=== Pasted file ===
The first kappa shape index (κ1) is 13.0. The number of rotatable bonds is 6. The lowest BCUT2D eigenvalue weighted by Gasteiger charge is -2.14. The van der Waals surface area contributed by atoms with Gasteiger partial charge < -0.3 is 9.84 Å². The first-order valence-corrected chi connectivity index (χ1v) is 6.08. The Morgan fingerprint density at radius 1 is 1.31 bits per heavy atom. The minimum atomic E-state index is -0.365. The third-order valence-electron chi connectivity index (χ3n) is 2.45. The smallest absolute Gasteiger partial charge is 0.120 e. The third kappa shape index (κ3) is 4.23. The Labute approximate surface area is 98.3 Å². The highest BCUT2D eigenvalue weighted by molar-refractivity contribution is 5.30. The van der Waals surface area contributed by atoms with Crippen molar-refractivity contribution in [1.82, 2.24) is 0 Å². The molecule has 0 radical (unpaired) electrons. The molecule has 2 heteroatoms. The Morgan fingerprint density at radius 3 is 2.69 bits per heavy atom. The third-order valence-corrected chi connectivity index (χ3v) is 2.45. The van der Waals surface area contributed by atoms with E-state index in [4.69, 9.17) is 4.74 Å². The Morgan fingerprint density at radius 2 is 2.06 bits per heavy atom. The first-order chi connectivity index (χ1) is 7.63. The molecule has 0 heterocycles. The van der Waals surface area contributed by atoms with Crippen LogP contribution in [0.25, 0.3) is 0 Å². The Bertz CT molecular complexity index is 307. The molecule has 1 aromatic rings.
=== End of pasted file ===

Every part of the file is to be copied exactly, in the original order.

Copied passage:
The first kappa shape index (κ1) is 13.0. The number of rotatable bonds is 6. The lowest BCUT2D eigenvalue weighted by Gasteiger charge is -2.14. The van der Waals surface area contributed by atoms with Gasteiger partial charge < -0.3 is 9.84 Å². The first-order valence-corrected chi connectivity index (χ1v) is 6.08. The Morgan fingerprint density at radius 1 is 1.31 bits per heavy atom. The minimum atomic E-state index is -0.365. The third-order valence-electron chi connectivity index (χ3n) is 2.45. The smallest absolute Gasteiger partial charge is 0.120 e. The third kappa shape index (κ3) is 4.23. The Labute approximate surface area is 98.3 Å². The highest BCUT2D eigenvalue weighted by molar-refractivity contribution is 5.30. The van der Waals surface area contributed by atoms with Crippen molar-refractivity contribution in [1.82, 2.24) is 0 Å². The molecule has 0 radical (unpaired) electrons. The molecule has 2 heteroatoms. The Morgan fingerprint density at radius 3 is 2.69 bits per heavy atom. The third-order valence-corrected chi connectivity index (χ3v) is 2.45. The van der Waals surface area contributed by atoms with E-state index in [4.69, 9.17) is 4.74 Å². The Morgan fingerprint density at radius 2 is 2.06 bits per heavy atom. The first-order chi connectivity index (χ1) is 7.63. The molecule has 0 heterocycles. The van der Waals surface area contributed by atoms with Crippen LogP contribution in [0.25, 0.3) is 0 Å². The Bertz CT molecular complexity index is 307. The molecule has 1 aromatic rings.